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The tax audit - In Québec « The Postman Always Rings Twice »
It does not come as a surprise that tax authorities in Canada do exchange information after an audit. Whether you have been audited by the Canada Revenue Agency or the Québec Revenue Agency, always expect that the other one will react with a reassessment of its own. It makes sense not to duplicate auditing efforts, both agencies concur on this matter.

Other than the collaboration of the two Revenue Agencies, taxpayers’ information is considered confidential information. But there are exceptions.

The Income Tax Act
Section 241 of the ITA reads as follows :

241 (1) Except as authorized by this section, no official or other representative of a government entity shall

  • (a) knowingly provide, or knowingly allow to be provided, to any person any taxpayer information;
  • (b) knowingly allow any person to have access to any taxpayer information; or
  • (c) knowingly use any taxpayer information otherwise than in the course of the administration or enforcement of this Act, the Canada Pension Plan, the Unemployment Insurance Act or the Employment Insurance Act or for the purpose for which it was provided under this section.

This is a standard technique of law writing. First, you stipulate the general principle, then you list the exceptions.

The Exceptions
As the reader expects, here is one of the exceptions :

241(4) An official may

(iii) to an official solely for the purposes of the administration or enforcement of a law of a province that provides for the imposition or collection of a tax or duty,

For the purpose of this article, this latter exception is the important one, rest assure that there is a large number of other exceptions.

There is an important aspect and relevance pertaining to the agencies’ reliance on the other to obtain audits’ results. We will address this point further down.

The Québec Tax Administration Act (TAA)
Section 69 of the TAA is similar to section 241 of the Income Tax Act.

Exceptions in the Québec TAA
Information contained in a tax record shall not be used within the Agency without the consent of the person concerned except for the following purposes:

  • (a) the application or enforcement of a fiscal law;
  • (b) the application or enforcement of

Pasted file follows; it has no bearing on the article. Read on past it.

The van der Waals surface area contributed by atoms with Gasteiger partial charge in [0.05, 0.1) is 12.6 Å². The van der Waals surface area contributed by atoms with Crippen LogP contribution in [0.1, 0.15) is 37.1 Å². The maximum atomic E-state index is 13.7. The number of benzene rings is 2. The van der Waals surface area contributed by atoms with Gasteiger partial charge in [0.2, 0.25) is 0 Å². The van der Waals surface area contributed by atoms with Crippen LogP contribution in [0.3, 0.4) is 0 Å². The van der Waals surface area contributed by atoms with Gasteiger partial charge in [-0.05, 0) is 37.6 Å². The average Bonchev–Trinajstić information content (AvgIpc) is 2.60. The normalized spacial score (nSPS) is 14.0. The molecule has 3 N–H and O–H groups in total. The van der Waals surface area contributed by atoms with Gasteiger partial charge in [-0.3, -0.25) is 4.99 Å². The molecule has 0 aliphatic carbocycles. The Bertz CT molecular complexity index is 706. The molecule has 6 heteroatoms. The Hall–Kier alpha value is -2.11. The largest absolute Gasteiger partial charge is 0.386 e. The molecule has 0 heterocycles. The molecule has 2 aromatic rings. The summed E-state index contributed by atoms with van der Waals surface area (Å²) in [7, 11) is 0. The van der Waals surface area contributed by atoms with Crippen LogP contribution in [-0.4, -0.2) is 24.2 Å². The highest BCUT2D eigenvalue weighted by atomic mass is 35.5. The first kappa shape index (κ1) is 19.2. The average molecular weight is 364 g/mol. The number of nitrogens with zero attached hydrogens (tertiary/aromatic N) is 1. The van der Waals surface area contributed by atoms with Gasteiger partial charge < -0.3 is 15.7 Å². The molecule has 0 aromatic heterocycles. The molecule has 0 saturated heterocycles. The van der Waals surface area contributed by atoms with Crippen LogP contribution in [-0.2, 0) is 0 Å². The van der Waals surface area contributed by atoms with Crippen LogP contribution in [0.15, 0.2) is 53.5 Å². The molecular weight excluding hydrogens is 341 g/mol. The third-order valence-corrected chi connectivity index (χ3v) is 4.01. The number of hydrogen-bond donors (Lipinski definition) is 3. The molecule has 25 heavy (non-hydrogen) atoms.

• i. the Act to facilitate the payment of support (chapter P-2.2);
  • ii. (subparagraph repealed);
  • iii. the Shelter Allowance Program for the elderly and families established under an order in council made under sections 3 and 3.1 of the Act respecting the Société d’habitation du Québec (chapter S-8);
  • iv. section 13.1 of the Highway Safety Code (chapter C-24.2);
  • v. the Act respecting the legal publicity of enterprises (chapter P-44.1), but only to the extent that the information is necessary for the application or carrying out of that Act;
  • vi. the Unclaimed Property Act (chapter B-5.1);
  • (b.1) the exercise of a function of the enterprise registrar as provided for by law, but only to the extent that the information is necessary for the exercise of that function;
  • (b.2) the provisional administration of property entrusted to the Minister under an Act;
  • (b.3) the carrying out of a mandate assigned to the Minister by an Act whose administration is not the responsibility of the Minister;
  • (c) the carrying out of a study or research or the production of statistics;
  • (d) the administration, direction or management of the Agency or the application of sections 71.3.1 to 71.3.3;
  • (e) the carrying out of surveys to ascertain the expectations and satisfaction of the population with respect to the Acts and programs under the administration of the Agency provided that, as regards an Act, a chapter or a program referred to in subparagraph b, only the persons to whom that Act, chapter or program applies are surveyed.

A person may assume that its tax information is confidential in a general sense, but that the government may use it in different circumstances for different purposes.

Québec Important particularity regarding statute barred years
A tax year is considered as statute barred 3 or 4 full years after the date on your original notice of assessment issued from the Revenue Agency. These 3 or 4 years are what is called the normal reassessment period.

There are two conditions that allow the opening of stature barred years by tax authorities. One is if the taxpayer willingly signs a waiver of the time limit. The other is if the taxpayer has made a false representation because of neglect, carelessness or willful default or fraud.

It will often happen for an auditor to start an audit inside the normal reassessment period close to the expiration of the time limit period. When auditors think that time is needed, they will insist on having a waiver or else they will issue a reassessment right away just to stop the prescription.

In Québec, the Income Tax Act gives the Agency a very special, if somewhat unfair provision found at section 1010.02.01 :

Notwithstanding the expiration of the time limits provided for in section 1010, where a taxpayer is the subject of an assessment or reassessment made under the Income Tax Act (Revised Statutes of Canada, 1985, chapter 1, 5th Supplement), the Minister may, within one year after the date of that assessment, redetermine the tax, interest and penalties payable by the taxpayer and make a reassessment for the sole purpose of taking into account elements that may be considered to relate to that assessment or reassessment.

In this manner, the Québec Revenue Agency has been given a one-year extension over the normal reassessment period !